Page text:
Endless Laps

Samuel stared at the throbbing red machine with awe. “Where did you get that from?” he said. “That go-cart costs four thousand dollars! How did you get your dad to buy it?”

“He didn’t buy it,” said, Adam, looking so pleased with himself that he could burst like a punctured watermelon. “But I own it.”

“So you stole it – good work!”

Adam looked even more pleased with himself, which was barely possible. “I didn’t steal it. I got it free. You can get one too if you’re quick. The dealer has gone bankrupt and has to get rid of his stock immediately, but he’s not allowed to sell them. Don’t ask me why. My dad says it’s to do with tax on cross-border trade. He’s giving away a hundred go-carts. Go and get one.”

Samuel wasn’t sure if he was being taken for a ride. He made a move to go but then turned back and said, “Are you kidding me? You had better not be. Can you take me down there?”

“I’m sorry, I can’t. My dad said I could only have the cart if I promised not to ride on public roads. It’s illegal. I can’t drive it along the Lucerne Valley Road.”

Samuel saw a car two kilometres away, ran into the road and stopped the driver. He explained his desperate situation and got a ride into town. He arrived not a moment too late, bagging the last go-cart going. He was over the moon.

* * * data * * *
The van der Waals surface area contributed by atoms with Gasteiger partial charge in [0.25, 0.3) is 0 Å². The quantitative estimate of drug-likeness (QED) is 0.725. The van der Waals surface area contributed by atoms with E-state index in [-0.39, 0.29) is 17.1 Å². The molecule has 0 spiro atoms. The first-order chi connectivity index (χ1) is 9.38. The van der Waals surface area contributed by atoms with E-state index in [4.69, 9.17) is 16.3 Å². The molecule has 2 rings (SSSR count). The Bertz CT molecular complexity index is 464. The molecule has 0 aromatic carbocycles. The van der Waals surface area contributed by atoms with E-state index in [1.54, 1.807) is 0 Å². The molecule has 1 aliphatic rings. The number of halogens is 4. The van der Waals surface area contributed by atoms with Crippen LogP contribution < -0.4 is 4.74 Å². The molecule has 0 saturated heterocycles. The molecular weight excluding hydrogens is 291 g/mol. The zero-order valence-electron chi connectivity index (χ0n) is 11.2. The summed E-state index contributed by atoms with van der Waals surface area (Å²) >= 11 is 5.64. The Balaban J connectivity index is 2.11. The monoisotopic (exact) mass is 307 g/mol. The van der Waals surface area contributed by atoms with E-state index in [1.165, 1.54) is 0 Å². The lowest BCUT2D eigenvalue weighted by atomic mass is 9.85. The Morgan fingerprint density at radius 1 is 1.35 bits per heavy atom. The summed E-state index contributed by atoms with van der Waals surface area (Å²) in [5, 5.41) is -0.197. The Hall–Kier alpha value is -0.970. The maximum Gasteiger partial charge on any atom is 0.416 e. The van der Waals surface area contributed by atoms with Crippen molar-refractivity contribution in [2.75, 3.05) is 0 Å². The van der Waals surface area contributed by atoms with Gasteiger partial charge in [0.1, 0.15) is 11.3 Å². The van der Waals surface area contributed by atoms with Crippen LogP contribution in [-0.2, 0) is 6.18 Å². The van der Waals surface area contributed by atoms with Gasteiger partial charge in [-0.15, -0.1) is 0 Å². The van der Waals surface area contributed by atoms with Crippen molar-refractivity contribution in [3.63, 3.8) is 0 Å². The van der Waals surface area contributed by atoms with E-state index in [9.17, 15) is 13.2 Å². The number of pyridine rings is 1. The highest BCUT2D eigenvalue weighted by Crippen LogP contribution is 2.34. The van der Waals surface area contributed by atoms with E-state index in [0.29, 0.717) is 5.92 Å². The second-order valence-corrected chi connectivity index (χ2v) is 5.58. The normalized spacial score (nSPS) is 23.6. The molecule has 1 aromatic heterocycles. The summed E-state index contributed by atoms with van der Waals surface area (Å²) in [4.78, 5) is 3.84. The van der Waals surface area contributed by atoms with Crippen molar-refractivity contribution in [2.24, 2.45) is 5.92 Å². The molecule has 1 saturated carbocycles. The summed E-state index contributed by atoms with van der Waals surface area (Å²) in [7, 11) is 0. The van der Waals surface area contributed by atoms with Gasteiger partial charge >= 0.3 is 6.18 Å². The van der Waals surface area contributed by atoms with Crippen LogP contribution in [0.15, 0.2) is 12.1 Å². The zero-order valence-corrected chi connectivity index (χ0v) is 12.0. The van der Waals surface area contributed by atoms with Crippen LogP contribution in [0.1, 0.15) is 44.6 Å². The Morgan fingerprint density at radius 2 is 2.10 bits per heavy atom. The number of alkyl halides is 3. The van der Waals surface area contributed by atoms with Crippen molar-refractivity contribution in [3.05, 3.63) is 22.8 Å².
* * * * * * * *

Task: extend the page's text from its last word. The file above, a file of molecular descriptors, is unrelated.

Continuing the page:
The issue then was to get it home without driving on public roads. This was no problem for Samuel. He rode through farms, along forest tracks, across people’s yards, and made it back to his private road.

Every kid in Lucerne seemed to have a go-cart. Roaring was heard all around the valley, growling in forests, bouncing off cliffs, and collecting in the old quarry and caves. The valley seemed to be inhabited by spirits, a place of legendary monsters.

Kids were allowed to race carts in the Industrial Park. Though it was technically a public amenity, it was legally owned by a private entity. Village Hall behaved like an administrative Cyclops, and chose not to see.

The races became a weekly fixture, and the air on Sunday nights was filled with growling beasts. Samuel made excuses for the first few races, but then was noticeable by his absence. People began calling him a chicken. It couldn’t last. He had to appear on the race track soon but he was afraid. He was afraid of driving fast. He was afraid of losing. He was afraid of killing someone. He was afraid of dying.

On Saturday night he hardly slept. He was thinking of making another excuse. It was a sunny day, he could say he went to the lake.

“Samuel, it’s for you.” His father handed him the phone. “It’s your grandfather.”

His grandfather? Why was he calling? He only called once a year at Easter. He picked up the phone. “Grandpa Albert?”

“Yes Samuel. I hear you’re racing today. Wait for me. I’m coming.”

“Why are you…” His grandfather hung up.

Just before the race, Samuel sat in his go-cart, sweating. He would lose. He would kill someone. He would kill himself.

A thin figure walked towards him, bent over and whispered in his ear. “You are the driver. Have no fear. Don’t worry about what may, or may not, happen. Just drive.”

The figure removed all of his clothes. The crowd gasped. His whole body was tattooed with black and white checks, a living GO.

The starting bell sounded. While everyone stared at Grandpa, Samuel roared away. His Grandpa understood that Karma depended on action. He also understood the Tao. His black and white body encompassed yin and yang, enabling universal motion, or at least his grandson’s.

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